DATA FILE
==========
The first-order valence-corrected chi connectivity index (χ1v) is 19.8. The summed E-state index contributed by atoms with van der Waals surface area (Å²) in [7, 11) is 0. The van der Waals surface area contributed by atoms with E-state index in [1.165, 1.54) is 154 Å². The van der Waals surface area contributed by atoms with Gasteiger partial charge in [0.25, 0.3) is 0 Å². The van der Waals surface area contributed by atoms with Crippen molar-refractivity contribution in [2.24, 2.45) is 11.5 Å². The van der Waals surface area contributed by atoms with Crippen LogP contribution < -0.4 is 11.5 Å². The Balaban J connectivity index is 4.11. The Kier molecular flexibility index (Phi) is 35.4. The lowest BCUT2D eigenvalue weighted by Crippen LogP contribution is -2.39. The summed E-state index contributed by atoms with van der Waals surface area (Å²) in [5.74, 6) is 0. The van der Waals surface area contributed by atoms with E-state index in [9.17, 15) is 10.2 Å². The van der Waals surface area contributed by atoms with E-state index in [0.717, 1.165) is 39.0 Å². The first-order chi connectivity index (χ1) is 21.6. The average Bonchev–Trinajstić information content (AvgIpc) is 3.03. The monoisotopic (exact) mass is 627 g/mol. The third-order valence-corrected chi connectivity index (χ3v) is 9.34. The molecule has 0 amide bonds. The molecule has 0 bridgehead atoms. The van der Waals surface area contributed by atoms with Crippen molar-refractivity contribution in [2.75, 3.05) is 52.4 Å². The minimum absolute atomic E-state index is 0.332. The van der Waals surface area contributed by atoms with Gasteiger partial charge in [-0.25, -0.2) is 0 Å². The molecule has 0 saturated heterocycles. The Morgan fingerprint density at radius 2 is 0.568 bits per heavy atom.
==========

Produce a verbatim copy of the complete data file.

The first-order valence-corrected chi connectivity index (χ1v) is 19.8. The summed E-state index contributed by atoms with van der Waals surface area (Å²) in [7, 11) is 0. The van der Waals surface area contributed by atoms with E-state index in [1.165, 1.54) is 154 Å². The van der Waals surface area contributed by atoms with Gasteiger partial charge in [0.25, 0.3) is 0 Å². The van der Waals surface area contributed by atoms with Crippen molar-refractivity contribution in [2.24, 2.45) is 11.5 Å². The van der Waals surface area contributed by atoms with Crippen LogP contribution < -0.4 is 11.5 Å². The Balaban J connectivity index is 4.11. The Kier molecular flexibility index (Phi) is 35.4. The lowest BCUT2D eigenvalue weighted by Crippen LogP contribution is -2.39. The summed E-state index contributed by atoms with van der Waals surface area (Å²) in [5.74, 6) is 0. The van der Waals surface area contributed by atoms with E-state index in [9.17, 15) is 10.2 Å². The van der Waals surface area contributed by atoms with E-state index in [0.717, 1.165) is 39.0 Å². The first-order chi connectivity index (χ1) is 21.6. The average Bonchev–Trinajstić information content (AvgIpc) is 3.03. The monoisotopic (exact) mass is 627 g/mol. The third-order valence-corrected chi connectivity index (χ3v) is 9.34. The molecule has 0 amide bonds. The molecule has 0 bridgehead atoms. The van der Waals surface area contributed by atoms with Crippen molar-refractivity contribution in [2.75, 3.05) is 52.4 Å². The minimum absolute atomic E-state index is 0.332. The van der Waals surface area contributed by atoms with Gasteiger partial charge in [-0.25, -0.2) is 0 Å². The molecule has 0 saturated heterocycles. The Morgan fingerprint density at radius 2 is 0.568 bits per heavy atom.